British Columbia, Canada's westernmost province, is known for its cities and small towns, ski slopes and parks. Frank Antoine is an elected Chief from the Bonaparte First Nation. When they actually leave, they leave with something else.

Something else is a deeper understanding of the natural world. Our own links to each other and to the land are how everything is connected. It is known as The British Columbia Effect. Evidence from the science of ecotherapy supports the idea that this phenomenon is beneficial to both our physical and mental health.

More than 200 First Nations and Indigenous communities have lived in British Columbia since time immemorial, and have known about it.

Many of the Indigenous communities in British Columbia want visitors to understand them. The BC Effect is a variety of natural spaces in the province.


British Columbia is home to almost a quarter of the world's temperate rainforests, and it's right next to downtown in Stanley Park. rainforests produce almost one-third of our oxygen, even though they account for less than 10% of the world's land area.

Kwakwaka'wakw Nation'sodi Nelson says that when he goes into the forests there is something about it that rejuvenated the spirit. He explains that when you are in the wilds of BC, you have an opportunity to let your worries go. You have an opportunity to learn from local Indigenous people.

Nelson says that the First Nations Indigenous peoples are the first to protect nature. Understanding how nature can heal and protect us is part of it.

You have an opportunity to let your worries escape your body for the time that you’re here. But, more importantly, you have an opportunity to educate yourself from local Indigenous people.

-K’odi Nelson, Kwakwaka’wakw Community Leader

Scientists are starting to understand that plants can boost the immune system and lower the risk of cancer, strokes, and other ailments. Doctors are spending more time in nature to help their patients. Canada's nature prescription program can include a free pass to Canada's national parks.

Nelson says he was pleased to see that nature walks were now being prescribed for mental well-being.

Experience The BC Effect

Tourists want more than just a trip. We are seeing that with Indigenous tourism. They want to know more about the people and the history. Nelson says that they can provide that.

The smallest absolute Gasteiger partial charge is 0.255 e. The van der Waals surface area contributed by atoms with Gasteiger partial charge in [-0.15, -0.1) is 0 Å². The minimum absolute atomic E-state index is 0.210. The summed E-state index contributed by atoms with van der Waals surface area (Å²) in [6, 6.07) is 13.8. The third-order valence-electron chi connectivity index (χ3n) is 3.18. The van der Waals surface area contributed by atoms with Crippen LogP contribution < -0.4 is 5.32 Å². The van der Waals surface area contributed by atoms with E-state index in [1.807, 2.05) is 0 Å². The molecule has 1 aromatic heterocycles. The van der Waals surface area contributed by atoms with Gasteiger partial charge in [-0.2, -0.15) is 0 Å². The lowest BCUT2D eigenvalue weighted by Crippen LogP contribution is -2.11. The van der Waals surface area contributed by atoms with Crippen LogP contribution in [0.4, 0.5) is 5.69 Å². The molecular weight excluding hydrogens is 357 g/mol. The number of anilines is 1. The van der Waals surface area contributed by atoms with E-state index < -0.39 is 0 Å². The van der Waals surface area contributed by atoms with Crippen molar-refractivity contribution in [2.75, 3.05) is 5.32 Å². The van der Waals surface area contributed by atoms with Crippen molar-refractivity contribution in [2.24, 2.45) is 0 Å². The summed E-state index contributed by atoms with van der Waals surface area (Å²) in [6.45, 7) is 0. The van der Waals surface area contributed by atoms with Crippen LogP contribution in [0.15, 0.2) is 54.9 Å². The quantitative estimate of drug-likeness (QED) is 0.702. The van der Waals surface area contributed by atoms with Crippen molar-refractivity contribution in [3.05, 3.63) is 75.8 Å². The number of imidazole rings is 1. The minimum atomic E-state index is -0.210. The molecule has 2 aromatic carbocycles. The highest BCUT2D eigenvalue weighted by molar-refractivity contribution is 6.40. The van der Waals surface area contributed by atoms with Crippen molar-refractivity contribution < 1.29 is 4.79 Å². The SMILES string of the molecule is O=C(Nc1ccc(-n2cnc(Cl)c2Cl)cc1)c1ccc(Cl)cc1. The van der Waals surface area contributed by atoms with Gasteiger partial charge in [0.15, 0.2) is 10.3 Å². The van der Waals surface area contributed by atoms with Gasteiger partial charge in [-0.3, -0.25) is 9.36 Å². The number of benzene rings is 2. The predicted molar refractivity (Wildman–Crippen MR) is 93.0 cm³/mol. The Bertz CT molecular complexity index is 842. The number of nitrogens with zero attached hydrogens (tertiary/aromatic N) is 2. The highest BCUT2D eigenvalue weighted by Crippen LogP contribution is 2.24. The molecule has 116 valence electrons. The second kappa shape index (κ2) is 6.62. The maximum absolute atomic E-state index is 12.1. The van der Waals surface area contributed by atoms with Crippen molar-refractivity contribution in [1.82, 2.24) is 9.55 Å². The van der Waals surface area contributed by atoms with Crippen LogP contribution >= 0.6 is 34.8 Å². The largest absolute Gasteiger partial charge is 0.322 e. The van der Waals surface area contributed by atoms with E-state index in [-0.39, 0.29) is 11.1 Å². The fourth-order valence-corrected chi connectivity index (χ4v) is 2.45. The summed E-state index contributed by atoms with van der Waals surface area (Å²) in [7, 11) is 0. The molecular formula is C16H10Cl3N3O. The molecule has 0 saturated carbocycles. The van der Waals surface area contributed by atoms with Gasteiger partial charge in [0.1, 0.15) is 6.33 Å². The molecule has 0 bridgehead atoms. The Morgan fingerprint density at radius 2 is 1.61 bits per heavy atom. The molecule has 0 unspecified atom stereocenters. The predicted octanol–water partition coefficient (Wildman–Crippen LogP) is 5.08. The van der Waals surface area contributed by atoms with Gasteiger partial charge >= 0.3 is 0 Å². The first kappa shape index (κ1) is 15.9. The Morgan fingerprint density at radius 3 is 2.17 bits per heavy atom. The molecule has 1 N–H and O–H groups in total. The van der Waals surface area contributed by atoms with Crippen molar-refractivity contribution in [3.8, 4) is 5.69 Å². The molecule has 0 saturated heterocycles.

If you want to plan your own Rainforest Rejuvenation in British Columbia, you can explore the trip options below.


You will likely gain a similar perspective when visiting BC's 10 major mountain ranges, whether you are looking up to their skyward peaks or from an elevated viewpoint down to the surrounding valleys. Some of the province's mountains are covered in rainforest, others are capped by glaciers and some are dry.

There is so much to see in the province of BC, says FrankAntoine, whose nation is near the city of Kamloops. Hoodoo formations can be seen from here. Tourism is giving us the chance to showcase what's in our own backyard, because this part of BC is drier than the coast.

Tourism is giving us the opportunity now to showcase what’s in our own backyard — and it’s phenomenal.

– Frank Antoine, an elected Chief from the Bonaparte First Nation (St’uxwtews)

The lesson of the wind can be used to demonstrate the importance of natural connection to many Indigenous people. It means that you are connected. You are part of something even though you don't see it. When you are in the mountains, you hear him blowing through the trees. The wind doesn't talk to you, but you listen to it.

Many Indigenous Peoples want to show visitors how unique they are. My purpose is to show my visitors what the land has to offer.

Experience The BC Effect

One day in the province's natural spaces can bring about The BC Effect, but a longer visit means deeper transformation. When guests are taken to see the water, mountains, and sky again, they see it in a completely different light, according toAntoine. The power of BC's nature to transform and to heal is not the view that changes.

You can explore the following options to get to BC's Mountain Magic on your trip.


There is a belt pack worn by Francine Douglas on the water.

Water is part of almost every visit to BC, whether it's floating on the ocean waves, smelling the saltiness of the Salish Sea, or watching a whale exhalation. You can go further with The BC Effect.

Water is important to the community leader from the St.F3;:lō. The people of the river, and BC's Harrison River, truly is a lifeline for Douglas's nation.

To us, the waters are relatives. It’s a love story, really.

– Francine Douglas, Community Leader of the Stó:lō and Tsimshian Nations

The water is so powerful that it can move mountains and carve canyons. Douglas's people visit and pray to the water for strength in times of need, because water is a resource of many sorts. In the winter, bathing in ice-cold waters is a way to let go of pain. It is a love story.

Modern science is catching up. There are more and more studies showing the health benefits of being near water. One theory says that negative ion are abundant wherever air and water move and mix. Negative ion can increase the flow of oxygen to the brain, which can help us to be more alert, and it can also increase the levels of a neurotransmitter in the body that helps reduce depression and anxiety. It is part of The BC Effect.

Experience The BC Effect

"So many of us are ready for visitors, ready to share our story, and talk about who we are and where we're from," says Douglas.

If you want to find the Stillness of Water in British Columbia, you should check out the Indigenous tourism operators below.

Learn more about places that inspire purpose and connection to the natural world.
Discover The British Columbia Effect